• Save one dozen items, such as two-pound coffee cans, to be used “at a later date” for “something.”
  • Save one dozen items for at least a year, such as empty baby cereal boxes with spouts (there must be some use for spouts?), which collect dust, dirt, and despair.
  • Scrounge ten different items from ten different sources, whether they be No. 10 cans from a restaurant (we all know what those are used for) or cuttings from the local greenhouse.
The Sacred Pot of Golden Yellow Nuggets

Needless to say, all of these tasks must be accomplished with minimum expenditure, if not free.

Personally, I live with the giant jar of yellow pony beads that has been passed through my Service Unit for 25+ years. The SU was merged out of existence several years ago, but the beads remain. Alas. They do make a good door stop.

Black Day

The Black Day badge consists of two parts.

First: There are certain conditions that must be present before the other requirement may be completed: it has to have rained solidly at least three days; you have to have a cold, or think you have a cold; you must at least have a headache, a toothache, or a husband on a diet.

Second: Face one of the listed experience or a similar calamity.

  • When the young ladies duly burst into troop meeting, they are like uncaged tigresses, deaf to ideas and entreaties, unable to sing or play games or otherwise vent their energies without producing chaos. The leader must be poised, gracious, in full command of the situation, smiling and bright.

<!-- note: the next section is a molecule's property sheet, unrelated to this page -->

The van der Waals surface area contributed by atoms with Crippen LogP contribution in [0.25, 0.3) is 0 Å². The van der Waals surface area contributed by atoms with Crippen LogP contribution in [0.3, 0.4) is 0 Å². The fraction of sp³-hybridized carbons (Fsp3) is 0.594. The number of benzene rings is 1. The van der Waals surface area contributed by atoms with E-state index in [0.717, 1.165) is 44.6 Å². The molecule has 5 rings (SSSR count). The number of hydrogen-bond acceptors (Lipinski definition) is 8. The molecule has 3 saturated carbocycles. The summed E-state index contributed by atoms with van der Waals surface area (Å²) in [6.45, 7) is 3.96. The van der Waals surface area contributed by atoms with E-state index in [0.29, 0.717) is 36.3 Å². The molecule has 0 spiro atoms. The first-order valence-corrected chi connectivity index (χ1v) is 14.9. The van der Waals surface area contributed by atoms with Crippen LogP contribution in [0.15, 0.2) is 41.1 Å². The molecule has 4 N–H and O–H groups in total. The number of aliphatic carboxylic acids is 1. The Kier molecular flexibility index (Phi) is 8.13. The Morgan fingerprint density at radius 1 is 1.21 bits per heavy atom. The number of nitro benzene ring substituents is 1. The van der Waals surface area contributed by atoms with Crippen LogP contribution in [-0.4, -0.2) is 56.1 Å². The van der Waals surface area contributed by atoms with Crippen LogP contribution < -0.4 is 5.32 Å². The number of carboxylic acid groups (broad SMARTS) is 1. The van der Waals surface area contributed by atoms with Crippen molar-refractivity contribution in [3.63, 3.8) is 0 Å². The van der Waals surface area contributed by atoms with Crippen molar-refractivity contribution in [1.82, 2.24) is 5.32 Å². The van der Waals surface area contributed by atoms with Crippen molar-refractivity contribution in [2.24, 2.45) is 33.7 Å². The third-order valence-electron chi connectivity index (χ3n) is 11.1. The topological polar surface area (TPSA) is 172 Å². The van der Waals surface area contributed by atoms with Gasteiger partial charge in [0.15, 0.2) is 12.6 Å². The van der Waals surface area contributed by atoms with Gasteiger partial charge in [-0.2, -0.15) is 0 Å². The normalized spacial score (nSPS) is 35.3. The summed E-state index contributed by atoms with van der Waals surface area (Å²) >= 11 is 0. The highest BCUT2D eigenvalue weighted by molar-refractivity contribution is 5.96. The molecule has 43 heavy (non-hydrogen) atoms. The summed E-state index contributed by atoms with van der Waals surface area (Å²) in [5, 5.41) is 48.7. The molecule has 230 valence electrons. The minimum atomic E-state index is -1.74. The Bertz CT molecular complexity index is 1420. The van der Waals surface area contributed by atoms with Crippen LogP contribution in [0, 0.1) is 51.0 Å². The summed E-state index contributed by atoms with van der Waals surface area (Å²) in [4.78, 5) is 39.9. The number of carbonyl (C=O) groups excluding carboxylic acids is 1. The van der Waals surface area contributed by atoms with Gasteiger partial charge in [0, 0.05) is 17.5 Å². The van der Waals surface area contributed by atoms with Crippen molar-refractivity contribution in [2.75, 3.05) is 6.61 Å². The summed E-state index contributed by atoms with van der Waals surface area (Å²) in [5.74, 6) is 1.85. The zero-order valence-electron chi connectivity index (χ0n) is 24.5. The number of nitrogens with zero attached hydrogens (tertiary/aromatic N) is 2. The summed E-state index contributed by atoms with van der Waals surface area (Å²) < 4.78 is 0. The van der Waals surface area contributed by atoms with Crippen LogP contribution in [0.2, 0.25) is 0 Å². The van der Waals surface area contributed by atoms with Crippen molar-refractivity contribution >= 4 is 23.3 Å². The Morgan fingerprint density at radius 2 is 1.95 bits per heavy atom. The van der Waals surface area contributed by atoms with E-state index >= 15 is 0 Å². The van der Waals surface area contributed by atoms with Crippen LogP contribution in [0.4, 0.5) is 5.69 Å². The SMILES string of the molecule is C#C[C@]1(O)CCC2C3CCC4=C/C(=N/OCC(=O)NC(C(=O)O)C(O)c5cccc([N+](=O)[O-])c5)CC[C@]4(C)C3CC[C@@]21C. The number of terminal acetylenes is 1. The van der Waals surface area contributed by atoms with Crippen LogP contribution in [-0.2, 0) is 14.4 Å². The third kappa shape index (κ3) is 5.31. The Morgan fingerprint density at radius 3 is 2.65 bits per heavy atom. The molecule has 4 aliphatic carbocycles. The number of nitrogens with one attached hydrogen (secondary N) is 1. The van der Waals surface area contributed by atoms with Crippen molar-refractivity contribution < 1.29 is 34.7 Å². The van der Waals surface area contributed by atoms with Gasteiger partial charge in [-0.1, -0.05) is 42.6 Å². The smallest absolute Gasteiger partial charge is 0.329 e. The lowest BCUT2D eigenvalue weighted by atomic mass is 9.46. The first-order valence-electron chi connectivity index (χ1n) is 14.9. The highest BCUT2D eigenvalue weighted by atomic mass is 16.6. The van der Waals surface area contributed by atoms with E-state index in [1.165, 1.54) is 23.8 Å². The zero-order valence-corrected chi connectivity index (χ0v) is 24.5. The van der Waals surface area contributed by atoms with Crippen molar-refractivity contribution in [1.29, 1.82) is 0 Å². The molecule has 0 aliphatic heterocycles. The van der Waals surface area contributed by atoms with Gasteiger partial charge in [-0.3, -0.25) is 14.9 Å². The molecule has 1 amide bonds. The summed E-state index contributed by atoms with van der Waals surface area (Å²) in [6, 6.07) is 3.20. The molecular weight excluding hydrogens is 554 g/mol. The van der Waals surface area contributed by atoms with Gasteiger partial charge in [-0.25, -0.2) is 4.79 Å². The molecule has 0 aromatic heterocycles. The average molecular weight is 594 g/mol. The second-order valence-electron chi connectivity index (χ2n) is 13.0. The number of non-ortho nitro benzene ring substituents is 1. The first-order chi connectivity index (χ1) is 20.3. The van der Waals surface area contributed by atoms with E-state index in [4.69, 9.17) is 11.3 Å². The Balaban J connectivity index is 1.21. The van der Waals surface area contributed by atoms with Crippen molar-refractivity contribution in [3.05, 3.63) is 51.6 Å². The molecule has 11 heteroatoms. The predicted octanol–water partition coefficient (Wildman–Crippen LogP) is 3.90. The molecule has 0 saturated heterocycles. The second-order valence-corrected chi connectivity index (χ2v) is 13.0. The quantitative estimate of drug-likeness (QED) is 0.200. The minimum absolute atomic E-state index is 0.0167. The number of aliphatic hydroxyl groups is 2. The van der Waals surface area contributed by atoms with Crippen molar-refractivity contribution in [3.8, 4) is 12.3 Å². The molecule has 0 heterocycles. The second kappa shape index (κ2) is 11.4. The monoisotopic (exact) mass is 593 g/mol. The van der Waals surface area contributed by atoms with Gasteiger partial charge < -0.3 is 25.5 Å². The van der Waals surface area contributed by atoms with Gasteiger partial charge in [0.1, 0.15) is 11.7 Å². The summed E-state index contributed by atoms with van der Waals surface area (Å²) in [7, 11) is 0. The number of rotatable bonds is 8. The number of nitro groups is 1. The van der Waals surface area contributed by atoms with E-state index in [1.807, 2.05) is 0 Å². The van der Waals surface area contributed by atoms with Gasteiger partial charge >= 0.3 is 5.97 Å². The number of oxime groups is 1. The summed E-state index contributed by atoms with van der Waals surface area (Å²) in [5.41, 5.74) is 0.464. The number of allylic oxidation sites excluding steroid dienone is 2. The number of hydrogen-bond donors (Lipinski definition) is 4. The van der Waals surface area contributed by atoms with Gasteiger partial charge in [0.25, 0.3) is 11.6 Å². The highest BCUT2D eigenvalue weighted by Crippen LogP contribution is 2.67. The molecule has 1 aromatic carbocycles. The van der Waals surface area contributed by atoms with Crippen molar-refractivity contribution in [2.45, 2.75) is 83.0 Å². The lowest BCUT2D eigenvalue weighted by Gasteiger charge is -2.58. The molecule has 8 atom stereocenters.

• The second requirement is to have chaos at home develop at the moment you leave for a meeting: a younger child has just come down with scarlet fever, measles, or such; the stove has blown up or the bathroom overflowed; your husband is bringing home three guests for dinner. Again, you must appear at meetings, poised, gracious, and with three of the craft supply boxes living in your basement.

Surely these coveted recognitions will be wonderful additions to your new, official leader vest!

Preview(opens in a new tab)

©2020 Ann Robertson, writer, editor, and Girl Scout historian

Girl Scouts and Japan, part 2

Let’s return to Japan and keep touring our exhibit on Girl Scouting in that country.

(Need a refresh? Jump back to part 1.)

Our three scrapbooks represent three different US troops and document their activities for about two years. There is some repetition and duplication due to multiple newspapers covering the same event.

What kind of events? The girls living in Okinawa did the same Girl Scout activities as US-based troops. They wore the same uniforms, recited the same Girl Scout Promise, and earned the same badges.

That was the purpose of having Girl Scout troops for families living abroad. Parents knew that their daughters would find a warm welcome and many new friends when they attended their first troop meeting.

Local residents from the Girl Scouts of Japan were often invited to troop meetings to share in the fun.

Twist Me and Turn Me

Courts of Award

Girls of Kaden Air Base receive their First Class pins from base commander Col. William C. Adams. First up is Sammie Towne, while Sharon Foley, Marylin Earl, Martiele Graham, and Kaye Rodgers (USAF Photo)

Active Citizens

Service Projects

Jane Ruiz of Troop 12, Kadena Air Base, presents a Girl Scout handbook to Katherine Newsom of Keystone library. (Note the “Professional Military Books” shelf!).

Mealtime

Square Dancing

Camping

Day Camps for Brownies and Intermediates began in 1957.